Lady S – A Mole In DC.
Jean Van Hamme and Philippe Aymond.
Suzan Fitzroy, working at the highest levels of US politics, finds herself an unwitting pawn of unscrupulous men once more. But this time out, it’s not Suzan who’s the target, and Van Hamme’s stylish spy thriller transforms into a stylish, albeit not completely satisfying tale of political decit and conspiracy.
Lady S is the tale of Suzan Fitzroy, the adopted daughter of US ambassador James Fitzroy, with a fascinating and very colourful past, mostly unknown to Fitzroy. Her real name is Shania Rivkas, an Estonian whose parents were murdered by the KGB, and who barely made it out of the Soviet Union alive. Since being adopted by Fitzroy and his late wife, Suzan’s past has come back to haunt her, a mysterious international anti-terrorist group has enough dirt on Suzan/Shania to destroy her and she’s blackmailed into operating as a spy infiltrating the highest diplomatic circles.
But this volume has little to do with Lady S, and far more to do with that initial deceit when Shania became Suzan, when Fitzroy broke the law to circumvent US immigration. He’s now even higher in Washington, and in a relationship with the first female President, six months from the end of her first term, hungry for her second.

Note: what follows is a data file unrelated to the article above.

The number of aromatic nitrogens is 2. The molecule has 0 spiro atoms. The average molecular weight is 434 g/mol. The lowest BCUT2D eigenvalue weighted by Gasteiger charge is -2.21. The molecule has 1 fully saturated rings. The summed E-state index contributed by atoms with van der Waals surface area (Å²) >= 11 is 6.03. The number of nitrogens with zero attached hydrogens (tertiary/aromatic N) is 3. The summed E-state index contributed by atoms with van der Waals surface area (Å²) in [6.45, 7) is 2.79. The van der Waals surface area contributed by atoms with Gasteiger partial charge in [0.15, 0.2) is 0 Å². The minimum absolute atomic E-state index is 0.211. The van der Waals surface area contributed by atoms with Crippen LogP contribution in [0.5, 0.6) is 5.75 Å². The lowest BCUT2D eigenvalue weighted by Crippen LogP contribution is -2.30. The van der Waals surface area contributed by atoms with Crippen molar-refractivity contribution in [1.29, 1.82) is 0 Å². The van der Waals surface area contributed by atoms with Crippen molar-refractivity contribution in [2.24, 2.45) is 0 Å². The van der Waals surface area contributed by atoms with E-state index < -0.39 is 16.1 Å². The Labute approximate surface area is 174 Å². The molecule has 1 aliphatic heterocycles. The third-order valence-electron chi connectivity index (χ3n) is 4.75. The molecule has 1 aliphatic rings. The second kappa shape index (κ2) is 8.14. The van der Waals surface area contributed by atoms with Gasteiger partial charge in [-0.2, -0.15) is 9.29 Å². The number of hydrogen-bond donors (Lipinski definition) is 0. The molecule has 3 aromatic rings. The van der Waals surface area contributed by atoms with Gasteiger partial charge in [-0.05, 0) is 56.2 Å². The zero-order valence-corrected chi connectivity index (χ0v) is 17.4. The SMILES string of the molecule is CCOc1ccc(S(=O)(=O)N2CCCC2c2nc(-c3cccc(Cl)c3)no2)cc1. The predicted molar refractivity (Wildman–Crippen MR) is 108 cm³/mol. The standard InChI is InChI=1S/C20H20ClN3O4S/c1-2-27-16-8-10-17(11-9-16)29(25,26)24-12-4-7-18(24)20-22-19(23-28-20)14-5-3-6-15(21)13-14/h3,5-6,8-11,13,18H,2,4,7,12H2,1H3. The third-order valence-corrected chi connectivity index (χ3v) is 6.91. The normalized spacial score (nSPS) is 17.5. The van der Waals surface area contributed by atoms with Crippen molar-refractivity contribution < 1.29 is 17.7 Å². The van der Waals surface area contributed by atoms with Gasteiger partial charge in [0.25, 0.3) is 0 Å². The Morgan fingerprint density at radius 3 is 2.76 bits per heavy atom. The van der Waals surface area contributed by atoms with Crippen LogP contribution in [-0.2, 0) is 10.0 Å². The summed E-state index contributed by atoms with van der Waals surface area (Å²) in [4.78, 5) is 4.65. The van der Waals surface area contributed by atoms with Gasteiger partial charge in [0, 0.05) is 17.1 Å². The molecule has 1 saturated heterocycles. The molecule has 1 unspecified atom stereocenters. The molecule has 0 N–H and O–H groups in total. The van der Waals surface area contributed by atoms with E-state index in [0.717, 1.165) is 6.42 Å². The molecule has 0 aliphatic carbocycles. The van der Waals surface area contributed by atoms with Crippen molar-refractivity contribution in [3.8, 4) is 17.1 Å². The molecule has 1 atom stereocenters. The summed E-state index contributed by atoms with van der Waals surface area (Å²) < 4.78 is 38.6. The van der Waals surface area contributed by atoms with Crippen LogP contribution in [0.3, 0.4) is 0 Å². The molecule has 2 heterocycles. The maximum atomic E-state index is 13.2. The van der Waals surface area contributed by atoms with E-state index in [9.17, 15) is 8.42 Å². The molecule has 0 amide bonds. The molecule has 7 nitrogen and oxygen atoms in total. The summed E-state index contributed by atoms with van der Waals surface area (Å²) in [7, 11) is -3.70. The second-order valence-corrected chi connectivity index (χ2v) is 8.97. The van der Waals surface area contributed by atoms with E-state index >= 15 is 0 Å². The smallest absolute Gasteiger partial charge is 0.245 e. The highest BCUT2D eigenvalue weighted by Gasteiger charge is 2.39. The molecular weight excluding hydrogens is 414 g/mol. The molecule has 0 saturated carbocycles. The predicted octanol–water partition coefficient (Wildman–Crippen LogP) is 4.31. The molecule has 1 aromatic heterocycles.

The last thing she needs is a political scandal, and yet you just know everything here adds up to just that. Unscrupulous men have unveiled the truth, and everything Fitzroy has worked towards could come crashing down.
And it’s the more overtly political aspect of this volume of Lady S that made it perhaps my favourite so far, or at least my favourite right up to the final few pages, where it all just goes horribly wrong. The most telling thing about this volume of Lady S is that I got to page 35 of the 46 page long book and found myself fully expecting to see a ‘to be continued’ caption at the end.
Everything up to that point had done a very typically Van Hamme job of setting up all the political intrigue, exchanging the complex financial manoeuvrings I enjoy so much in Largo Winch for Washington based political manoeuvrings. On top of this there’s a few stylish action scenes as Suzan runs from the conspiracy that’s painted her and her father into a terrible corner.
And then in the space of just 11 pages, Van Hamme wraps it all up, pretty much throwing away all of the intriguing character building and political intrigue in favour of rushing us through to a satisfactory resolution. And that felt like such a waste, all the complex machievellian plotting from the President’s conniving, corpulant, and ruthless challenger thrown away all too quickly. All the potential for having Susan go on the run dumped way too soon – and in doing so, denying us the chance of seeing Aymond really cut loose with his very stylish action sequences after a book’s worth of alright but nothing overly great talking heads scenes.
I’ve had a troubled relationship with Van Hamme’s writing on Lady S anyway, going from impressed to disappointed and back again with each new volume it seems. This really did seem like a fairly spectacular return to form, until those rushed final pages really rather ruined the whole experience.